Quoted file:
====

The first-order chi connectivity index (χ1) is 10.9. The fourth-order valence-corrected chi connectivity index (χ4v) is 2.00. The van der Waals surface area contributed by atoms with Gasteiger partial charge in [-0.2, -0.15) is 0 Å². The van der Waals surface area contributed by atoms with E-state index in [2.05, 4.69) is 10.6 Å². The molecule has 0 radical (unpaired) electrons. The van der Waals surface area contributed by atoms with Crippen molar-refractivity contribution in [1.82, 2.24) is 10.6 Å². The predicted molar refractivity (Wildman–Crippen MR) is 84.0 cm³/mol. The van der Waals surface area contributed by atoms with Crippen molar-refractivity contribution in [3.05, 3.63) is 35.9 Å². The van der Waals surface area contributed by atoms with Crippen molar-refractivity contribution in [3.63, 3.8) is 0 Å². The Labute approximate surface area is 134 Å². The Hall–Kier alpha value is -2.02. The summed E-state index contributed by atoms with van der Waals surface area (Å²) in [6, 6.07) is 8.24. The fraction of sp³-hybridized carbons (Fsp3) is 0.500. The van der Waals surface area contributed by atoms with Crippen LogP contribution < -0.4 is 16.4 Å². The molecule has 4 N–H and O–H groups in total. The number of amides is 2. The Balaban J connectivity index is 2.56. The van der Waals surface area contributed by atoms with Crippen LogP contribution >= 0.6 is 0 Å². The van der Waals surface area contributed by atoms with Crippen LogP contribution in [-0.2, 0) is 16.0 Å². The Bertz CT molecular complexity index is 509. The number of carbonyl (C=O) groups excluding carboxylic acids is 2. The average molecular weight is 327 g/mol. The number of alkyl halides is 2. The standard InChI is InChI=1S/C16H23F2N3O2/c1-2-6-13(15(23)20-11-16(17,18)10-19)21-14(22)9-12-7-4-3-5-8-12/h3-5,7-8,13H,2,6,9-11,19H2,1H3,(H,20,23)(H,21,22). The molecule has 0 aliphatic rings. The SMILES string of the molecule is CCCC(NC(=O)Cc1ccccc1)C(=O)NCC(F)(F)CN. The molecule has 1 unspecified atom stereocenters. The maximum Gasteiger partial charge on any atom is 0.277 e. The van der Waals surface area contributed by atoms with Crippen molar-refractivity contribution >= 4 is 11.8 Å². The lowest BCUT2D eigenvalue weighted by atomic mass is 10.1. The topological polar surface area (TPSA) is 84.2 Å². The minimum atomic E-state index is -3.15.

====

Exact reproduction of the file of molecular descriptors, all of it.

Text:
The first-order chi connectivity index (χ1) is 10.9. The fourth-order valence-corrected chi connectivity index (χ4v) is 2.00. The van der Waals surface area contributed by atoms with Gasteiger partial charge in [-0.2, -0.15) is 0 Å². The van der Waals surface area contributed by atoms with E-state index in [2.05, 4.69) is 10.6 Å². The molecule has 0 radical (unpaired) electrons. The van der Waals surface area contributed by atoms with Crippen molar-refractivity contribution in [1.82, 2.24) is 10.6 Å². The predicted molar refractivity (Wildman–Crippen MR) is 84.0 cm³/mol. The van der Waals surface area contributed by atoms with Crippen molar-refractivity contribution in [3.05, 3.63) is 35.9 Å². The van der Waals surface area contributed by atoms with Crippen molar-refractivity contribution in [3.63, 3.8) is 0 Å². The Labute approximate surface area is 134 Å². The Hall–Kier alpha value is -2.02. The summed E-state index contributed by atoms with van der Waals surface area (Å²) in [6, 6.07) is 8.24. The fraction of sp³-hybridized carbons (Fsp3) is 0.500. The van der Waals surface area contributed by atoms with Crippen LogP contribution < -0.4 is 16.4 Å². The molecule has 4 N–H and O–H groups in total. The number of amides is 2. The Balaban J connectivity index is 2.56. The van der Waals surface area contributed by atoms with Crippen LogP contribution >= 0.6 is 0 Å². The van der Waals surface area contributed by atoms with Crippen LogP contribution in [-0.2, 0) is 16.0 Å². The Bertz CT molecular complexity index is 509. The number of carbonyl (C=O) groups excluding carboxylic acids is 2. The average molecular weight is 327 g/mol. The number of alkyl halides is 2. The standard InChI is InChI=1S/C16H23F2N3O2/c1-2-6-13(15(23)20-11-16(17,18)10-19)21-14(22)9-12-7-4-3-5-8-12/h3-5,7-8,13H,2,6,9-11,19H2,1H3,(H,20,23)(H,21,22). The molecule has 0 aliphatic rings. The SMILES string of the molecule is CCCC(NC(=O)Cc1ccccc1)C(=O)NCC(F)(F)CN. The molecule has 1 unspecified atom stereocenters. The maximum Gasteiger partial charge on any atom is 0.277 e. The van der Waals surface area contributed by atoms with Crippen molar-refractivity contribution >= 4 is 11.8 Å². The lowest BCUT2D eigenvalue weighted by atomic mass is 10.1. The topological polar surface area (TPSA) is 84.2 Å². The minimum atomic E-state index is -3.15.